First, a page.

Folate may be inversely related to colorectal cancer risk, possibly in combination with low methionine and high alcohol consumption. We considered, therefore, the relation between folate and colorectal cancer in a multicentric case-control study of 1,953 cases and 4,154 controls from Italy, i.e., a population with frequent regular alcohol drinking. In the overall data set, the odds ratio (OR) was 0.72 for the highest quintile of folate, and the continuous OR per 100 microg was 0.86. The inverse relation was similar in men and women and somewhat stronger for the rectum (OR = 0.59 for the highest quintile) compared to the colon (OR = 0.81). It was also somewhat stronger in the highest tertile of alcohol drinking (OR = 0.65), though trends were not heterogeneous across strata of alcohol, whereas no appreciable difference was observed across strata of methionine intake. Compared to subjects reporting low alcohol, high methionine and high folate intake, the OR was 1.83 for those reporting high alcohol, low methionine and low folate intake. The present findings support a favorable role of folate in colorectal carcinogenesis.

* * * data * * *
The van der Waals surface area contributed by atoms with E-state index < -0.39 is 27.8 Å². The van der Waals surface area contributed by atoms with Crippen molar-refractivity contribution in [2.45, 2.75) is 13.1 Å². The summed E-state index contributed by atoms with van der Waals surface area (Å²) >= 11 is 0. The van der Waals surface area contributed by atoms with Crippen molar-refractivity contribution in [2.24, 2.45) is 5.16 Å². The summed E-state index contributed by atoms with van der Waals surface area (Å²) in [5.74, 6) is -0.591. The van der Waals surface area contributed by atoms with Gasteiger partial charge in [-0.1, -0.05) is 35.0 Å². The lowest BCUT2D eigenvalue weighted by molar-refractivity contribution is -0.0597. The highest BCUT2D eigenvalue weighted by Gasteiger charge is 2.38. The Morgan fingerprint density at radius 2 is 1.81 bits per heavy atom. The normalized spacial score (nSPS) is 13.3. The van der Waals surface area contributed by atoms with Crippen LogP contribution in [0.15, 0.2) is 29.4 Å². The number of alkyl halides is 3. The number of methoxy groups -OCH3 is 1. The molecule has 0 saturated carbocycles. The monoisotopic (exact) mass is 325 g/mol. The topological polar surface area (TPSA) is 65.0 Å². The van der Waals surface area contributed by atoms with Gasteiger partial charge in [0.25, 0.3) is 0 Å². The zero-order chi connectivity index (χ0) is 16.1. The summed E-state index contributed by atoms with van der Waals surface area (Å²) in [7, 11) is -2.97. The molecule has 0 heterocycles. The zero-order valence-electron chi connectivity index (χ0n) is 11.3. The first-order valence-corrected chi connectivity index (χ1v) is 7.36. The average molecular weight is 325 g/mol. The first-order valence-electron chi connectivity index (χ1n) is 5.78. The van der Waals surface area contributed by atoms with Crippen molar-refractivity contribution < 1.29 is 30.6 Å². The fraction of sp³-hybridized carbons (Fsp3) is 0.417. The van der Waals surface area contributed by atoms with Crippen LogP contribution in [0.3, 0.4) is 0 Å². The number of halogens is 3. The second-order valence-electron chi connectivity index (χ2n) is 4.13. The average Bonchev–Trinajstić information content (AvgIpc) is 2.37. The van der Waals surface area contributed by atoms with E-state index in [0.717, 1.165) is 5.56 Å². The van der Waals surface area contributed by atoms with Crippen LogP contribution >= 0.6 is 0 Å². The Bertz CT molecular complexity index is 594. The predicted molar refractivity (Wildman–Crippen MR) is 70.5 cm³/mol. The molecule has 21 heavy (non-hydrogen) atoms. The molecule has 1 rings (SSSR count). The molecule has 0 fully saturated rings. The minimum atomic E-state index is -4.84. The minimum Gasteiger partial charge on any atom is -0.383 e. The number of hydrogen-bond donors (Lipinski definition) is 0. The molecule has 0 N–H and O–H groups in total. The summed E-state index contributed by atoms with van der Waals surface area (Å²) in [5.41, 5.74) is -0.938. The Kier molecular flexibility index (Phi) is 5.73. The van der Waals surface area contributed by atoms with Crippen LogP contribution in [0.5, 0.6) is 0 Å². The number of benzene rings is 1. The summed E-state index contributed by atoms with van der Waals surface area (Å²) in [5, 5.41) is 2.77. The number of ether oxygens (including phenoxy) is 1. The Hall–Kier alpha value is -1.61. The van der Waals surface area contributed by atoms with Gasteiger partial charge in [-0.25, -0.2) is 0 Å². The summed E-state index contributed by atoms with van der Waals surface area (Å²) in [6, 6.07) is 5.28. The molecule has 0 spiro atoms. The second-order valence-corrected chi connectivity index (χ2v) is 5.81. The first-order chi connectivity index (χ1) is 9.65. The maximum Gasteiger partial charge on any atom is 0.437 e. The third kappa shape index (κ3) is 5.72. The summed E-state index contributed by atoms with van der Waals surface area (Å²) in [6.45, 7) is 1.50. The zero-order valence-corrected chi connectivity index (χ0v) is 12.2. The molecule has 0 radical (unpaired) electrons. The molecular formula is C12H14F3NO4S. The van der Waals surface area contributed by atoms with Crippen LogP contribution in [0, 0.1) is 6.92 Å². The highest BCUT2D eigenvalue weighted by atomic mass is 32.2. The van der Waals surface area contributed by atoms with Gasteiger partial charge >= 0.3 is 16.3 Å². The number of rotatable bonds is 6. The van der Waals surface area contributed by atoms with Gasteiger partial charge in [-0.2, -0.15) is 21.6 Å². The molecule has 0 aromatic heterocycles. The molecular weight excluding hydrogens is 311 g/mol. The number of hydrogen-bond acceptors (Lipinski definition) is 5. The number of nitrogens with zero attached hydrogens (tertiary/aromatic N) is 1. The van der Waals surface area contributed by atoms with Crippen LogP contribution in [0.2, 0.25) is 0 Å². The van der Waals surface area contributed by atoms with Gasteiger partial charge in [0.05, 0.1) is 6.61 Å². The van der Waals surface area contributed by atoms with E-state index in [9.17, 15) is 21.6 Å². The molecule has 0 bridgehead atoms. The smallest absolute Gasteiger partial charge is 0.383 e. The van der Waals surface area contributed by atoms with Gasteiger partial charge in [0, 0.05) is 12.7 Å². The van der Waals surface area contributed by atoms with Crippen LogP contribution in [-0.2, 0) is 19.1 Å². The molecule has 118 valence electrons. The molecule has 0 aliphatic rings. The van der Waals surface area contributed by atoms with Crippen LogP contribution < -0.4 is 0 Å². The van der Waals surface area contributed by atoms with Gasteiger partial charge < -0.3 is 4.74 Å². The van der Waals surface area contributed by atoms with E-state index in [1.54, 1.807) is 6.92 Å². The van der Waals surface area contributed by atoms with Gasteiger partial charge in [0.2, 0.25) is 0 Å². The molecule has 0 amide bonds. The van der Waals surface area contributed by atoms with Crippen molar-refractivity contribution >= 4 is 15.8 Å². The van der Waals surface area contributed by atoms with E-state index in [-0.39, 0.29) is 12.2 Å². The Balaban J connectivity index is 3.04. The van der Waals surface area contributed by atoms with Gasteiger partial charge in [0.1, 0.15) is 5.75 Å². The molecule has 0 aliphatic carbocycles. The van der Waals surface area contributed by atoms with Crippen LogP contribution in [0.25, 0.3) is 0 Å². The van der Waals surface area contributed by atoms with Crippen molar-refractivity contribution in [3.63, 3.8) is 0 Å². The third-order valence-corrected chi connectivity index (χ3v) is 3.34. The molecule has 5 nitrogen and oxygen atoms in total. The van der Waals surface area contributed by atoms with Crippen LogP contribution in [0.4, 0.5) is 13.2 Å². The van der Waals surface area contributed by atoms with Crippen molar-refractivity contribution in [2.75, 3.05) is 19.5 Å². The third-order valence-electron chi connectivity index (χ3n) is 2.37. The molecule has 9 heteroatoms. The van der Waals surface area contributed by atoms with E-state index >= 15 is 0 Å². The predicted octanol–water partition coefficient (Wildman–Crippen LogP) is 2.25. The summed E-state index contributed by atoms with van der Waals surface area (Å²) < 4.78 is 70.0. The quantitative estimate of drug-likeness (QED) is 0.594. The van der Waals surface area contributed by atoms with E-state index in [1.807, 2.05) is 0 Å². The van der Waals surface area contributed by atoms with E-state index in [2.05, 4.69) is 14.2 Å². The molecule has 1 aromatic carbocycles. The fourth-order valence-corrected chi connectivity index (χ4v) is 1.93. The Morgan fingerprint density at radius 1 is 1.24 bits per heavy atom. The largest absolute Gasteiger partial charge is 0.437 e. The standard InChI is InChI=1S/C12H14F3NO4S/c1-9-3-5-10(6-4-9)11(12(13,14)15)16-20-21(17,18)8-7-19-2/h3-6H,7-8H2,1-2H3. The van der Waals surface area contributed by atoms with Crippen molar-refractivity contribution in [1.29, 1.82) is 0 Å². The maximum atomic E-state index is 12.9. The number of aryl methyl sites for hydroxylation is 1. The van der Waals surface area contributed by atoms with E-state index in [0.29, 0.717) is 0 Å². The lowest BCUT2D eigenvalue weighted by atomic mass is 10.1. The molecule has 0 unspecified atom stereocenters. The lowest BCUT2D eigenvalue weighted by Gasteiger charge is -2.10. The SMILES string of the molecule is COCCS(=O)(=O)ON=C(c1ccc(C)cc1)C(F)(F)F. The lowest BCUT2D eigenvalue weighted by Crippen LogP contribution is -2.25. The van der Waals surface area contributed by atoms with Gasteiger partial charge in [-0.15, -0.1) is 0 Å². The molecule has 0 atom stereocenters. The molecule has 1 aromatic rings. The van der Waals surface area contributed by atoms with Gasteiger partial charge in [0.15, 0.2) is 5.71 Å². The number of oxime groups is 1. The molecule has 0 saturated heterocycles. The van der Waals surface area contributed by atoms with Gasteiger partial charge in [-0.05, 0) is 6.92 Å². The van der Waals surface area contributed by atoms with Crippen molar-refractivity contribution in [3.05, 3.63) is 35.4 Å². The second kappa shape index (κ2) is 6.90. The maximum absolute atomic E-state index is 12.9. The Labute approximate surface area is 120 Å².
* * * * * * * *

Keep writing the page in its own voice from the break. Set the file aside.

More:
Copyright 2002 Wiley-Liss, Inc.